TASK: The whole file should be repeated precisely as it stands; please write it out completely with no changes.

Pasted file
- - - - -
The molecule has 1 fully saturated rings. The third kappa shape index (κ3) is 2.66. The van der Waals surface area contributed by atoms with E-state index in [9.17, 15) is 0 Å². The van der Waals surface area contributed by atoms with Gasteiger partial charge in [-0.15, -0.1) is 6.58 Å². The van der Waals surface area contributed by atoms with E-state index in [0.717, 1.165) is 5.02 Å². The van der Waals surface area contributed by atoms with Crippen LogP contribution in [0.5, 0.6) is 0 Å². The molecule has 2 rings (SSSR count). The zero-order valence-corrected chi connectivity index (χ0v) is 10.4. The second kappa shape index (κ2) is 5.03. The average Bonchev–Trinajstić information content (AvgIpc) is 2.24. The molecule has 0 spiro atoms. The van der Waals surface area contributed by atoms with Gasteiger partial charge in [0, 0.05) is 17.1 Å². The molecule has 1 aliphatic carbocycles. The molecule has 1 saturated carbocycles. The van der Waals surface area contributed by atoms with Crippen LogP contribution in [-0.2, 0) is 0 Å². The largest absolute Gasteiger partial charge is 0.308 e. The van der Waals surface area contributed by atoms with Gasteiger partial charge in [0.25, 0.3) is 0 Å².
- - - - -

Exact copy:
The molecule has 1 fully saturated rings. The third kappa shape index (κ3) is 2.66. The van der Waals surface area contributed by atoms with E-state index in [9.17, 15) is 0 Å². The van der Waals surface area contributed by atoms with Gasteiger partial charge in [-0.15, -0.1) is 6.58 Å². The van der Waals surface area contributed by atoms with E-state index in [0.717, 1.165) is 5.02 Å². The van der Waals surface area contributed by atoms with Crippen LogP contribution in [0.5, 0.6) is 0 Å². The molecule has 2 rings (SSSR count). The zero-order valence-corrected chi connectivity index (χ0v) is 10.4. The second kappa shape index (κ2) is 5.03. The average Bonchev–Trinajstić information content (AvgIpc) is 2.24. The molecule has 0 spiro atoms. The van der Waals surface area contributed by atoms with Gasteiger partial charge in [0, 0.05) is 17.1 Å². The molecule has 1 aliphatic carbocycles. The molecule has 1 saturated carbocycles. The van der Waals surface area contributed by atoms with Crippen LogP contribution in [-0.2, 0) is 0 Å². The largest absolute Gasteiger partial charge is 0.308 e. The van der Waals surface area contributed by atoms with Gasteiger partial charge in [0.25, 0.3) is 0 Å².